05/12/2014 17:11 GMT | Updated 20/05/2015 10:12 BST

Three Into Four: Frozen Mania

LONDON, ENGLAND - NOVEMBER 05: Disney Frozen Sparkle Doll is named one of the top 12 Dream Toys at the Dream Toys Launch on November 5, 2014 in London, England. (Photo by Karwai Tang/WireImage)

This week I'll celebrate my fourth wedding anniversary. Yay!

However, there's another anniversary I can't help thinking about: it's been a year since Frozen came into - then swiftly invaded - my life.

I remember being excited to take the girls to see the film last December in the cinema (Liv wasn't yet one so I could get her in for free), and it was Diana's first trip to the cinema since her baby cinema days so she spent the entire time standing up, awed.

Before the film, we even tried to find some of the songs on YouTube - back in the days when it was hard to find Frozen songs online; can you imagine such a world?! - to get excited about the characters.

Fast forward a year, and Frozen is firmly a part of our family DNA. So it's understandable I can barely feign enthusiasm for it at this point.

Obviously four-year-old Diana is a prime target for Elsa obsession, but she's not the only one who's hooked. One of Liv's earliest words, 'man,' came from pointing to Olaf the snowman. She regularly says the word 'Elsa,' but hasn't quite yet mastered her name. Since Diana has an August birthday (and wasn't that into the Frozen merchandise in time for Christmas 2013), we had a tumultuous seven-month period in early 2014 where every single one of Diana's friends got the Elsa dress and the Elsa doll, flashed them around nursery, and caused a mini heartbreak for my daughter, who was trying to comprehend why she had the multiple misfortunes to be the youngest kid in class, with a summer birthday that was never celebrated and no Frozen toys to speak of.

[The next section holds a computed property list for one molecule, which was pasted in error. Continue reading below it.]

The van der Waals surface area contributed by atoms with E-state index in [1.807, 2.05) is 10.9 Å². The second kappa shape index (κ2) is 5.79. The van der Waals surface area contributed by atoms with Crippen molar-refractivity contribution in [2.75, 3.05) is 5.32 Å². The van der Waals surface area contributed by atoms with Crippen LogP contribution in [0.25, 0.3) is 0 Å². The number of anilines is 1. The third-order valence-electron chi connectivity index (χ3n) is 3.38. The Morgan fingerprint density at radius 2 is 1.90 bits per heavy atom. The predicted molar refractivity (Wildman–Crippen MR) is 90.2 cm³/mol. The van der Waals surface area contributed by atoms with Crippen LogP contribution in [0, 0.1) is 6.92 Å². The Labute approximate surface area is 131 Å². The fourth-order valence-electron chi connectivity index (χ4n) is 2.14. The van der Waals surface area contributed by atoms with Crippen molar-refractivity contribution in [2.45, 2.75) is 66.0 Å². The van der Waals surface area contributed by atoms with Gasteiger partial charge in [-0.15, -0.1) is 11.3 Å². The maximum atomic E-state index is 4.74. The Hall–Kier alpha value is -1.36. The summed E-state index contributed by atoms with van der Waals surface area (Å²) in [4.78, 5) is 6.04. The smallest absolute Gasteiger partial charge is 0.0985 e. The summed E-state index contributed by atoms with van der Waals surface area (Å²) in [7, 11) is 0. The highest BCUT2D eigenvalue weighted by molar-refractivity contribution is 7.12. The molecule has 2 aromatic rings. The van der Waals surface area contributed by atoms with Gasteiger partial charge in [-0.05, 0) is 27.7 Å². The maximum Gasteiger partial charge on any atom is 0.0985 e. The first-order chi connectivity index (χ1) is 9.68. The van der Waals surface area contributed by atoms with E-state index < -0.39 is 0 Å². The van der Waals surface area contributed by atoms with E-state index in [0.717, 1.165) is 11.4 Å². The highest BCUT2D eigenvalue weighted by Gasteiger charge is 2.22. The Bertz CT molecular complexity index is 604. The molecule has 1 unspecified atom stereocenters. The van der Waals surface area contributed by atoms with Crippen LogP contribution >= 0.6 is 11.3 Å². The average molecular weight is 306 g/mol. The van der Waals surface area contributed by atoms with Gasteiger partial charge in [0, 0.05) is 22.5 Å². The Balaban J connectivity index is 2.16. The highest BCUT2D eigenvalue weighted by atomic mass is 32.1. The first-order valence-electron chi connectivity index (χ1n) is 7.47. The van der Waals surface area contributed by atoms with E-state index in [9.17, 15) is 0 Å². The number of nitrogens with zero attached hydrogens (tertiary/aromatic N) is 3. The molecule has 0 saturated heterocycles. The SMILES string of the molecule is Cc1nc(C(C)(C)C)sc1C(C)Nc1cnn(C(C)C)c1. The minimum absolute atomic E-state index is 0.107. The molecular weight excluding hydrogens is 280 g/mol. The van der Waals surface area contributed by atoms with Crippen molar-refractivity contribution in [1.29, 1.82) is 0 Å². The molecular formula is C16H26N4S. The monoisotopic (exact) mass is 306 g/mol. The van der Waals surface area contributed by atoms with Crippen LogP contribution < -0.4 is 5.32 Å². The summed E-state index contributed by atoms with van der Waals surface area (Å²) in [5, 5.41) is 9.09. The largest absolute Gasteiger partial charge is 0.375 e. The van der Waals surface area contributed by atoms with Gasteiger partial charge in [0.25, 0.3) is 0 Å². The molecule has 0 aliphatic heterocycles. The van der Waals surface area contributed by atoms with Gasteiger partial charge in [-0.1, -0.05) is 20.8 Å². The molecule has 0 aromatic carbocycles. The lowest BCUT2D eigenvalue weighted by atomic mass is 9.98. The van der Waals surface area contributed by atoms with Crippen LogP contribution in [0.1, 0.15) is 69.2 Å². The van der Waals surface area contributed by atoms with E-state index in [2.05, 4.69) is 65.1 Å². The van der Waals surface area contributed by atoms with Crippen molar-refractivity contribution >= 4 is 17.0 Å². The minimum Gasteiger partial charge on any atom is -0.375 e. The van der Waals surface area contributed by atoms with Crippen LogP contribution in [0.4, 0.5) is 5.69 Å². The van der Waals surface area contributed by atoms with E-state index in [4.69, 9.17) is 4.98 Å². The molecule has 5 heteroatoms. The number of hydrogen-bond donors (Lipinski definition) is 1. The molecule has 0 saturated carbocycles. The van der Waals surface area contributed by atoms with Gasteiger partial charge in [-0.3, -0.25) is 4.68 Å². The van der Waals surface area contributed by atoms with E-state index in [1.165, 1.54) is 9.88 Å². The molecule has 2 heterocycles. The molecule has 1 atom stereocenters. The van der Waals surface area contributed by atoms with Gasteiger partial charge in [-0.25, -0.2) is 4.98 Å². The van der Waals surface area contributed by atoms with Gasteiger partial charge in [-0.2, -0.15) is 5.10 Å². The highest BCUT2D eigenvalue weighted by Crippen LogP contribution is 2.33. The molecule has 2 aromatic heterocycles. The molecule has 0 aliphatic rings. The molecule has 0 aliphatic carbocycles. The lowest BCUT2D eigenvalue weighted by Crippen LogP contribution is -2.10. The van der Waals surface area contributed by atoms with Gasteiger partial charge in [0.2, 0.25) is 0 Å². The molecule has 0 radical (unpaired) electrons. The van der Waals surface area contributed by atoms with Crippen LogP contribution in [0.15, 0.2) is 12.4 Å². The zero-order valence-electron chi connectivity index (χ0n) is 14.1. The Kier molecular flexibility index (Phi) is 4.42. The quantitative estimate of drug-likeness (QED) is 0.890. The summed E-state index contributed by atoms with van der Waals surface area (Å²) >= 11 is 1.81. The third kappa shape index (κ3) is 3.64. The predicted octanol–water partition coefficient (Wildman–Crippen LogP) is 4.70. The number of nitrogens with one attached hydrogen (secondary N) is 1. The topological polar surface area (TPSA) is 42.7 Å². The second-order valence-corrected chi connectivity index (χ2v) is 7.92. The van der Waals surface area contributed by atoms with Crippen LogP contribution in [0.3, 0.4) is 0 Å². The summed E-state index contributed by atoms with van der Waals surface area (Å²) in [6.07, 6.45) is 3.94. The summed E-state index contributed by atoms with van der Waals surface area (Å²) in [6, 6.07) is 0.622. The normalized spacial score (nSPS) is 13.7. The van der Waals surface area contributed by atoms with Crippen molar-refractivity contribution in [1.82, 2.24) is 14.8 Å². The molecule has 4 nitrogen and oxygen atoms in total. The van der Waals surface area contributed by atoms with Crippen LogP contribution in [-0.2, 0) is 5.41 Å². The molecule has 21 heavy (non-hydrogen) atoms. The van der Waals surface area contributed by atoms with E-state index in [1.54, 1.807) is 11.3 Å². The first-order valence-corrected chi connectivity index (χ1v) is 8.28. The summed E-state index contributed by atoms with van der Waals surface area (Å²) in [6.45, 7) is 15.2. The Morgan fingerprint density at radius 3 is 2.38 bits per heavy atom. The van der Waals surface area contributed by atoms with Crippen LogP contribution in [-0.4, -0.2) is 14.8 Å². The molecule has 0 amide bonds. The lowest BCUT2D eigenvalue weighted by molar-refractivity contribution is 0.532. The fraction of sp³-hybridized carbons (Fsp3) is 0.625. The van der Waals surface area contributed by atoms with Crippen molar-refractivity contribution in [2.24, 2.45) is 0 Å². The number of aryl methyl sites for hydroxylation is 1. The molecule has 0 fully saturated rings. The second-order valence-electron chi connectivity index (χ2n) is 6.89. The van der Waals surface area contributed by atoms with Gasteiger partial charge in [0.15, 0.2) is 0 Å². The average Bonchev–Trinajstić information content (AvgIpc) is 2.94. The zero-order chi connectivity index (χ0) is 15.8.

When her birthday did come around, and she duly received all of the Frozen gifts she'd begged for (and more: her birthday yielded an Olaf iced tea set that the girls play with every single day and love to bits, a Frozen water bottle, Frozen mosaics and even an Anna dress, my quiet way of rebelling against the world's Elsa obsession. Anyway, she has a better costume (I think) which comes with a fake-fur trimmed fuchsia satin cape. Need I say more?)

Instead of exhilaration, she seemed exhausted by it all by that point (we had listened to the soundtrack on repeat so often the CD was completely scratched). Result!

But here we are in December, and it continues. When D wrote a letter to Santa the other week, everything she asked for had the word Frozen in front of it: 'Frozen umbrella, Frozen stickers, Frozen coronation dress, Frozen backpack, Frozen dress-up heels...'

Is this a joke?

Apparently merchandisers know my daughter better than I do because everyone from ASDA to Claire's Accessories has a range of Frozen clothing and toys available.

Since everything Frozen-themed is a go - and there are actually items in stock - I'm just embracing it, except I'm only getting the girls Frozen stuff I like, too (I decided we'll do novelty Christmas jumpers this year; Elsa and Anna sweatshirts from Next are just the ticket).

This means no overpriced eBay buys, no Frozen ice palaces for £140 (are you kidding me?), no Frozen furniture (although it is, crazily, available).

But there is a high chance of another dress-up costume ending up under the tree. In my family, those costumes are worn with as much regularity as real clothes, so they're a worthwhile investment...

And even though Frozen is kind of getting on my nerves at this point, the film's universal message is one of the best parenting (and life) mantras ever: 'Let it go.'